|Publication number||US3676202 A|
|Publication date||Jul 11, 1972|
|Filing date||Oct 7, 1969|
|Priority date||Oct 7, 1969|
|Publication number||US 3676202 A, US 3676202A, US-A-3676202, US3676202 A, US3676202A|
|Original Assignee||Johnson & Johnson|
|Export Citation||BiBTeX, EndNote, RefMan|
|Referenced by (28), Classifications (4), Legal Events (6)|
|External Links: USPTO, USPTO Assignment, Espacenet|
y 1, 1972 R. KORPMAN 3,676,202
PRESSURE-SENSITIVE ADHESIVE TAPE Filed Oct. 1, 1969 INVENTOR 44 F AVORPMA/V ATTORN EY United States Patent fice 3,676,202 Patented July 11, 1972 3,676,202 PRESSURE-SENSITIVE ADHESIVE TAPE Ralf Korpman, East Brunswick, NJ., assignor to Johnson & Johnson Continuation-impart of application Ser. No. 720,811, Apr. 12, 1968. This application Oct. 7, 1969,
Ser. No. 864,512
Int. Cl. C09j 7/02 US. Cl. 117-122 P 7 Claims ABSTRACT OF THE DISCLOSURE The present invention relates to normally tacky and pressure-sensitive adhesive tapes possessing superior adhesive Properties.
This application is a continuation-impart of my copending application Ser. No. 720,811, filed Apr. 12, 1968 and now abandoned.
Most commercial pressure-sensitive tapes are based on some form of natural rubber. The supply of natural rubber is sometimes questionable, particularly in times of world stress, and its price varies considerably. Its characteristics also vary with the source. 'Efiorts to develop a rubber supply to produce more uniform and improved pressure-sensitive tapes from synthetic sources have not been too successful. Adhesives based on polyisobutylene or polyvinyl ether have poor internal strength and poor resistance to shear forces. In addition, the polyvinyl ether adhesives are too expensive for most applications. Good performing acrylic pressure-sensitive adhesives are available but are too costly for a majority of applications. Uncured adhesives based on butadienestyrene (SBR) polymers or synthetic polyisoprenes do not have the internal strength necessary to meet many of the tape applications requiring high resistance to shear.
U.S. Letters Patent No. 3,239,478 is alleged to have solved many of these problems by using a lblock polymer elastomer in combination with a tackifier and appreciable quantities of oil to soften the adhesive and make it pressure-sensitive. These adhesives are extremely thermoplastic and lack resistance to shear, especially at slightly elevated temperatures.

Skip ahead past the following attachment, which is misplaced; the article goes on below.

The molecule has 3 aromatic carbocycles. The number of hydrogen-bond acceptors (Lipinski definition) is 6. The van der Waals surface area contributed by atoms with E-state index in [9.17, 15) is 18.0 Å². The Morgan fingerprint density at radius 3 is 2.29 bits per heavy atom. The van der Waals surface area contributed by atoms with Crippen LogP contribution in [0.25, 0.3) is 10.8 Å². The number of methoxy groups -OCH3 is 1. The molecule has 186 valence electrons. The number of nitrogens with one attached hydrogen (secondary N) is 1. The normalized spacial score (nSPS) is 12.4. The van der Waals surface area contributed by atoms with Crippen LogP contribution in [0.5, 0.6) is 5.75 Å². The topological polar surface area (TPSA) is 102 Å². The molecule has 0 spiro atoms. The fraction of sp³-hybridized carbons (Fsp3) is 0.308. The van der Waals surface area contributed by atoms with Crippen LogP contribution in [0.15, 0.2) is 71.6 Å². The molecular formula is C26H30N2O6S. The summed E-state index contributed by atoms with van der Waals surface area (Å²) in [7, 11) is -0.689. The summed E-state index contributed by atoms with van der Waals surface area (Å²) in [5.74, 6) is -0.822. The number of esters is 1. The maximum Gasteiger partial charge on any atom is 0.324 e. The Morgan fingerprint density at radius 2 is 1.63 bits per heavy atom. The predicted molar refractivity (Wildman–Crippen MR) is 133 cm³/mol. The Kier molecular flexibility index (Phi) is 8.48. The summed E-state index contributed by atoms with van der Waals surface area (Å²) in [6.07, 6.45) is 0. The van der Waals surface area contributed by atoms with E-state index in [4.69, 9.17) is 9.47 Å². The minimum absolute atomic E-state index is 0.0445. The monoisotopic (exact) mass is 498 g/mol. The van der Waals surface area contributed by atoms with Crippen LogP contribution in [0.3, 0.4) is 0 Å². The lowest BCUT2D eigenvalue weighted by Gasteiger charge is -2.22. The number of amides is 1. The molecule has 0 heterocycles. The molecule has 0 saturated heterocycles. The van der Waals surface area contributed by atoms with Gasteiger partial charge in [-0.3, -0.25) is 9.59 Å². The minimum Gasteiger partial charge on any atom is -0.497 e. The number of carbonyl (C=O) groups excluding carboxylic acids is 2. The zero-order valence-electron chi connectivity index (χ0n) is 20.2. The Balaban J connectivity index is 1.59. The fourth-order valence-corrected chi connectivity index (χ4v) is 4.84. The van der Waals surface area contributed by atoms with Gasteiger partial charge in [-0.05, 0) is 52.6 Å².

I have disclosed that, if the adhesive is formulated with a major proportion by weight of the total elastomers of a specific type of block polymer in combination with a specific type of tackifier, and without any oil as suggested in the above described US. patent, far superior pressure-sensitive adhesive tapes result as compared with similar tapes based on natural rubber elastomers.
This block polymer is both elastomeric and thermoplastic and has the structure ABA, wherein A is a thermoplastic polymer block of a vinyl arene and possesses a glass transition temperature above normal room temperature and B is an elastomeric polymer block of isoprene, or a copolymer therewith and the block polymer consists of about 8-35 percent by weight of A blocks. Preferably, the A blocks have molecular weights of at least about 7,000. The tackifier used in combination therewith is a synthetic resin consisting essentially of polymerized structures of aliphatic dienes of .5 or 6 carbon atoms the major proportion of which dienes are piperylene, 0r piperylene and isoprene. With this combination of block polymer and tackifier, no oil is needed to produce an adhesive tape with pressure-sensitive tack. Furthermore, adhesives made in accordance with my invention show superior properties even at somewhat elevated temperatures. In fact, my invention makes it possible to formulate adhesives both superior to and cheaper than the crude rubber base adhesive formerly used.
An additional advantage of this invention is the low viscosity obtained when the adhesive formulation is dissolved in conventional solvents. This makes it possible to raise the solids content of the adhesive mass to be coated and results in a lower solvent cost and a shorter drying time. These adhesives also are readily applied by calender coating techniques to provide superior tapes according to this invention.
It also is within the scope of this invention to formulate curing adhesives and produce precured adhesive tapes as will be described more fully hereinafter.
The block polymer ABA, useful in this invention, consists of an elastomeric polymer block B polymerized from isoprene, either alone or in conjuction with other monomers. The thermoplastic blocks A preferably are polymerized from styrene or styrene homologues and exhibit a glass transition above normal room temperature, say about 25 C. and preferably above 50 C. The A blocks preferably have a molecular weight of at least about 7,000 and furthermore constitute about 8-35 and preferably about 10-20 percent of the total polymer as indicated hereinbefore. The above described ABA block polymer may be used as the sole elastomeric constituent of the adhesive, or the adhesive may include a minor amount by weight of the total elastomers of an additional more conventional diene elastomer such as natural rubber, or polymers based on butadiene, isoprene, butadiene-styrene (SBR rubber), butadiene-acrylonitrile (NBR rubber), 'butyl rubber, or the like, and also may include other block polymers based on such diene elastomers. When the term total elastomers is used herein it shall mean the aggregate of the elastomeric and thermoplastic block polymer and the additional diene elastomer.